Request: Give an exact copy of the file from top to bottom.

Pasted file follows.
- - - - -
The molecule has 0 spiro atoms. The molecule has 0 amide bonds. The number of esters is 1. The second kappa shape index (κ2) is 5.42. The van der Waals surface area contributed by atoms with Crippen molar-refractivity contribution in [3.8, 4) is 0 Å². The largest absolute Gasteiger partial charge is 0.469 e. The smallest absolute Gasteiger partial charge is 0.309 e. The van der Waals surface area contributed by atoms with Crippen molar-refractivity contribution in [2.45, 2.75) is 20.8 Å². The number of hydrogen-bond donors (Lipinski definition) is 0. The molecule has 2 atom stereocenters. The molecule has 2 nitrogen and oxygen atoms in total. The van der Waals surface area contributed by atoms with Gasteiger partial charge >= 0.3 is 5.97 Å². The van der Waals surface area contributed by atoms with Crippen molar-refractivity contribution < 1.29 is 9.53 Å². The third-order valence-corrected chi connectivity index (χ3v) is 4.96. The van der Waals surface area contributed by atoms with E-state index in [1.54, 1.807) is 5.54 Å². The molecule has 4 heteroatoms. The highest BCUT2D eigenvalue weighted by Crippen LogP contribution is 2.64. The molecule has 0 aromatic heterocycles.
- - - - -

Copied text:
The molecule has 0 spiro atoms. The molecule has 0 amide bonds. The number of esters is 1. The second kappa shape index (κ2) is 5.42. The van der Waals surface area contributed by atoms with Crippen molar-refractivity contribution in [3.8, 4) is 0 Å². The largest absolute Gasteiger partial charge is 0.469 e. The smallest absolute Gasteiger partial charge is 0.309 e. The van der Waals surface area contributed by atoms with Crippen molar-refractivity contribution in [2.45, 2.75) is 20.8 Å². The number of hydrogen-bond donors (Lipinski definition) is 0. The molecule has 2 atom stereocenters. The molecule has 2 nitrogen and oxygen atoms in total. The van der Waals surface area contributed by atoms with Gasteiger partial charge >= 0.3 is 5.97 Å². The van der Waals surface area contributed by atoms with Crippen molar-refractivity contribution < 1.29 is 9.53 Å². The third-order valence-corrected chi connectivity index (χ3v) is 4.96. The van der Waals surface area contributed by atoms with E-state index in [1.54, 1.807) is 5.54 Å². The molecule has 4 heteroatoms. The highest BCUT2D eigenvalue weighted by Crippen LogP contribution is 2.64. The molecule has 0 aromatic heterocycles.